Ashley burst into tears within a few moments of sitting down in my office. “I don’t know why I’m crying. I have a loving husband and two precious children. I work out a lot and I eat well–at least most of the time. I have really great girlfriends although I never get enough time with them. I just don’t know who I am any more…and I don’t know where I lost myself.”
It didn’t take long for Ashley and I to uncover the source of her despair. Like so many of us, the noisiness of all the external demands of life had drowned out the needs of Ashley’s inner voice. She was taking quite good care of herself on the outside but simultaneously ignoring her emotional vulnerability, her desire for quiet alone time, and her connection to her soul.
One of the most important lessons I have had to learn (often the hard way)–and continue to teach the many parents who come for counseling–is how important it is to take care of yourself in order to be able to take care of others. I often use the metaphor of a garden because even the most beautiful garden, if left unattended, will eventually wither and die.
Just as plants need water, healthy soil and regular weeding, so do budding humans need care and attention in order to thrive. Perhaps this seems obvious (as truth often does), but most of us get so caught up in taking care of the kids, the house, the job and all the other responsibilities of daily life that we simply forget ourselves or run out of time to listen to the crying of our soul’s deep inner longings.
“Scarcity of self value cannot be remedied by money, recognition, affection, attention or influence.” ~Gary Zukav
Most of us know by now–and are constantly reminded by self-help literature and blogs–that we need to tend to our physical bodies in order to remain strong, healthy and happy. We know that we should get regular exercise, eat well, and sleep eight hours a night. Many people are unable to accomplish this due to the incessant demands of work and family, but physical self-care is at least on our radar.
But this is only half of what it takes to feel happy. The rest is an inside job. If we do not truly love ourselves and make time to listen to the small quiet voice within, we can look good on the outside but feel empty, depressed or at worst, remain full of self-loathing. What can we do to water our deepest roots?
“When you recover or discover something that nourishes your soul and brings joy, care enough about yourself to make room for it in your life.” ~Jean Shinoda Bolen
Tip #1: Slow down long enough to savor sweet moments rather than rushing to the next thing to do.
Find a time each day when you can create a ritual of listening within. Think of a time when you are alone if only for five or ten minutes. This is going to be your daily check-in time. Create a sanctuary in your home or backyard or nearby park where you can find quiet or listen to the sounds of nature. Ask yourself in these quiet moments, what nourishes my soul?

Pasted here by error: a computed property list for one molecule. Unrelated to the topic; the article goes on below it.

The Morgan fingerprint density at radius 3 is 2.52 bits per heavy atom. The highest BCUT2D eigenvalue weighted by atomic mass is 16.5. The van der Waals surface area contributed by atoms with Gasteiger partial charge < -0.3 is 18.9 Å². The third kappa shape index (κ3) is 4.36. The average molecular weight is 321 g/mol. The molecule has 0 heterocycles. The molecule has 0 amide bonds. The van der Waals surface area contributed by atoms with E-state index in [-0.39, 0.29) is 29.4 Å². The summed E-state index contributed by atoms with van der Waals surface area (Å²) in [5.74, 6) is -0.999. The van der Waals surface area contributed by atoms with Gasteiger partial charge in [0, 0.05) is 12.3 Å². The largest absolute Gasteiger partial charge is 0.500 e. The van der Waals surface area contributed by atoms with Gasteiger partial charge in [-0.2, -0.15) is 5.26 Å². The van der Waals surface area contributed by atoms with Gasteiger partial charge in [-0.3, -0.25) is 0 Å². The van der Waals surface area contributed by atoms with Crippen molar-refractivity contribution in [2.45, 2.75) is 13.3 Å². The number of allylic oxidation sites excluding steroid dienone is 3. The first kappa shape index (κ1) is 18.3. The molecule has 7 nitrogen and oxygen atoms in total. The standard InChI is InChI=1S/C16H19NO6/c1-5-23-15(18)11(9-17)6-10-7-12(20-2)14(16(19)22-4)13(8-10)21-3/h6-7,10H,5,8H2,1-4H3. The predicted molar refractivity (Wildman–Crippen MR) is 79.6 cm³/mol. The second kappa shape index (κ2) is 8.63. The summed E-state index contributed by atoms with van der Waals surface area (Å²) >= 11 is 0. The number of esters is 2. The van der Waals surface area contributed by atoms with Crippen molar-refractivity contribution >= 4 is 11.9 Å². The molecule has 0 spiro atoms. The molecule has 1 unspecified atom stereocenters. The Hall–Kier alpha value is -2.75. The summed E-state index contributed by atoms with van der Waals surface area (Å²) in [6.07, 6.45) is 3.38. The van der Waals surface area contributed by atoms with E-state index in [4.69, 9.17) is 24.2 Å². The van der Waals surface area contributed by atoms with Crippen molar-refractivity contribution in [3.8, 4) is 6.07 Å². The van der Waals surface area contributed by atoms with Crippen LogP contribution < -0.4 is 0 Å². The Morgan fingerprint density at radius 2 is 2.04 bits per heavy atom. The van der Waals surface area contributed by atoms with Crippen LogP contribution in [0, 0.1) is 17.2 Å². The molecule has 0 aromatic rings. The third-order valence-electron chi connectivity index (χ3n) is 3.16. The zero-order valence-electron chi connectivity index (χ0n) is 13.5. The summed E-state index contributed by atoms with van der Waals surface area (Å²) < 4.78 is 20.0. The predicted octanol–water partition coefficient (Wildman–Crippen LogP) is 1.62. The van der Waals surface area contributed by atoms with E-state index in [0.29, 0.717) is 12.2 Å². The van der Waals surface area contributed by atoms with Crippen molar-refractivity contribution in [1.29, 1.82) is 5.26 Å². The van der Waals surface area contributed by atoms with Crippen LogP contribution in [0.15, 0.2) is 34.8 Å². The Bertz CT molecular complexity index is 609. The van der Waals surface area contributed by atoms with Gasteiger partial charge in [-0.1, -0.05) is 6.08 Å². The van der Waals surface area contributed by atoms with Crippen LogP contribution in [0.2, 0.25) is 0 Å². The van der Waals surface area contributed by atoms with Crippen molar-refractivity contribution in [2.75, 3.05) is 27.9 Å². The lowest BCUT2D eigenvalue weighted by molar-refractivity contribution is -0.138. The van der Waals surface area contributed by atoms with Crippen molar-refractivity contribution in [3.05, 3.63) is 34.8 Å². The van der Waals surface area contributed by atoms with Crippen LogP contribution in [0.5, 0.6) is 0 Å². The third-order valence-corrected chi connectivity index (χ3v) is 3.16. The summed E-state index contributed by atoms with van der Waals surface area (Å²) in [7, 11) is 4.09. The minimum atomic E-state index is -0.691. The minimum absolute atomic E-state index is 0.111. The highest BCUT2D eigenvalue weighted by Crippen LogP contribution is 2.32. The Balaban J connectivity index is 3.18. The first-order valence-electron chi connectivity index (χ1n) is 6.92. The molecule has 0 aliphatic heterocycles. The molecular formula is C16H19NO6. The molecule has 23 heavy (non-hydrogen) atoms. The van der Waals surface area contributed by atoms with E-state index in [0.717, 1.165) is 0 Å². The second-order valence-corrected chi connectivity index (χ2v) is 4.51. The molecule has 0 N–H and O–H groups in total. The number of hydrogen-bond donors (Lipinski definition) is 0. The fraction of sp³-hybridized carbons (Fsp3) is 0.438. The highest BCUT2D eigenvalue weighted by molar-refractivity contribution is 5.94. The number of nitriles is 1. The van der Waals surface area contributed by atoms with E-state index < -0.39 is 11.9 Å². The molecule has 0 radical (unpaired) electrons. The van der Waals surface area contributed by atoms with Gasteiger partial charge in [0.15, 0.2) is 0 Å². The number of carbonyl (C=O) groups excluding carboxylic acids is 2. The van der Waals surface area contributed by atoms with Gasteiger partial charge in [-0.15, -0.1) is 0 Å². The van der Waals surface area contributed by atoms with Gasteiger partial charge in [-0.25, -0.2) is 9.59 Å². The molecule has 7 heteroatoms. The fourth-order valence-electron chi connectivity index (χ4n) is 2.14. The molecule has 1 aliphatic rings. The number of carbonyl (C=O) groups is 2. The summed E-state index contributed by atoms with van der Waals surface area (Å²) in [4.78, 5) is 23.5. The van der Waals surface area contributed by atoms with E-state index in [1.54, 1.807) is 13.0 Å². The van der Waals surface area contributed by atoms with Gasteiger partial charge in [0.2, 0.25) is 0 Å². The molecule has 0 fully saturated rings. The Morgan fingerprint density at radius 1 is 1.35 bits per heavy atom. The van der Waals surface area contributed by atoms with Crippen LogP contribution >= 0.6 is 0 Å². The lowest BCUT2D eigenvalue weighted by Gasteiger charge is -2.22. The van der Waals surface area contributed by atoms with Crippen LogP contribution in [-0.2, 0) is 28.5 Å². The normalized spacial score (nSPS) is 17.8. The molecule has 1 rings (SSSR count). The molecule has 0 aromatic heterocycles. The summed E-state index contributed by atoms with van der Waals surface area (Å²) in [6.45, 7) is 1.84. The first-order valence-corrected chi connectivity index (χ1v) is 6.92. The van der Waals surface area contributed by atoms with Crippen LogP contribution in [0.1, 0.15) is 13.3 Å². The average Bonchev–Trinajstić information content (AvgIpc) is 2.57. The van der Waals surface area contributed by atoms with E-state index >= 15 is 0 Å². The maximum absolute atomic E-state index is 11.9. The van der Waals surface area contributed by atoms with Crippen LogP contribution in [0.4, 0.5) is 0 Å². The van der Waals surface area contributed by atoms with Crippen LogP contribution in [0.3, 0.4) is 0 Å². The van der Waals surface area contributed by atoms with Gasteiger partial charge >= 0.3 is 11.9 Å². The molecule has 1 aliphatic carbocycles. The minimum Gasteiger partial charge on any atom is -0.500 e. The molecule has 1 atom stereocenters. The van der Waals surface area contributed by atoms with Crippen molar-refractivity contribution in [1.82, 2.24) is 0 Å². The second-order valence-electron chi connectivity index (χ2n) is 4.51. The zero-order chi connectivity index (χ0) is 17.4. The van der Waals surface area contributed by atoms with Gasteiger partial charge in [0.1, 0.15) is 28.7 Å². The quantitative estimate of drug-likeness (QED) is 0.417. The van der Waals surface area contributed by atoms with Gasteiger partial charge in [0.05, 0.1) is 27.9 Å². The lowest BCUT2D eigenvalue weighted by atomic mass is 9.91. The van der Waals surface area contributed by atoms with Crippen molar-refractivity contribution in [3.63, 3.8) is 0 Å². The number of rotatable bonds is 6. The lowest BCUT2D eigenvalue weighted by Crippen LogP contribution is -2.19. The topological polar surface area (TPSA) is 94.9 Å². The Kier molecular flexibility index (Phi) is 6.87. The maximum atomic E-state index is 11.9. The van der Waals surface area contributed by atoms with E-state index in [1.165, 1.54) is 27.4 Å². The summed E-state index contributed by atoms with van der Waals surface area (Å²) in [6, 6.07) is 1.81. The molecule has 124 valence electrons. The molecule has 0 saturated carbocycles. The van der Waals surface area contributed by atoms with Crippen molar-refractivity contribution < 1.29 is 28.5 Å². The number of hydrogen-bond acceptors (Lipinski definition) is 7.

Take a few deep breaths and allow the daily residue of tension to flow out of your body as you breathe into your belly. Are you hungry or full? Do you need to stretch out some muscles? Thank your body for helping you get through your busy day. Ask yourself, what does my body need to feel more alive?
Tip #3: Notice what you are feeling and allow your feelings to emerge without judging them.
Often, when we get in touch with ourselves after being out of touch, we feel “worse” before we begin to feel better. This is because we have spent so much time attuned to the outer world that our feelings have often built up inside and are ready to be released. Allow yourself to cry if you need to. Lean into your feelings rather than shoving them away. Ask yourself, what are my feelings telling me about what I need to feel more peaceful?
“People are like stained-glass windows. They sparkle and shine when the sun is out, but when the darkness sets in their true beauty is revealed only if there is light from within.”- Elisabeth Kübler-Ross
Tip #4: Take a moment each day to acknowledge your accomplishments and appreciate yourself for all that you are and all that you are trying to be.
When you hear the self-critical voice that reprimands you for everything you are NOT doing, take a deep breath and remind yourself that you are doing the best that you can, and that no one ever gets it all done. Although it is much easier to feel good about yourself when your outside world is in order, our ultimate goal is not to be a human doing but a kind and loving human being. Notice and appreciate yourself for any small steps in the right direction.
Make this learning process something that you enjoy rather than a chore. Ask yourself questions to get to know what is going on deep inside you. Allow the answers to your questions to emerge over time. You might find answers in dreams, embedded in a book that you are reading, through prayer or meditation, or through signs you see in nature. Cherish the answers even when they scare you. Be patient when the answers don’t come right away. Keep track of who you are becoming.
What does your garden look like now? What do you want it to look like a year from now or five years from now? What colors do you cherish? What birds and animals come to your sanctuary? What changes do the seasons bring? Is it sculptured and tidy or wild and overgrown?
Begin today to build this garden in your imagination. This is your safe haven, your place of quiet, your deep inner world. There is no other garden like it in the whole world. Nothing in the outer world has the capacity to affect it. It is always there even when you get to busy to visit. It will always be there…waiting.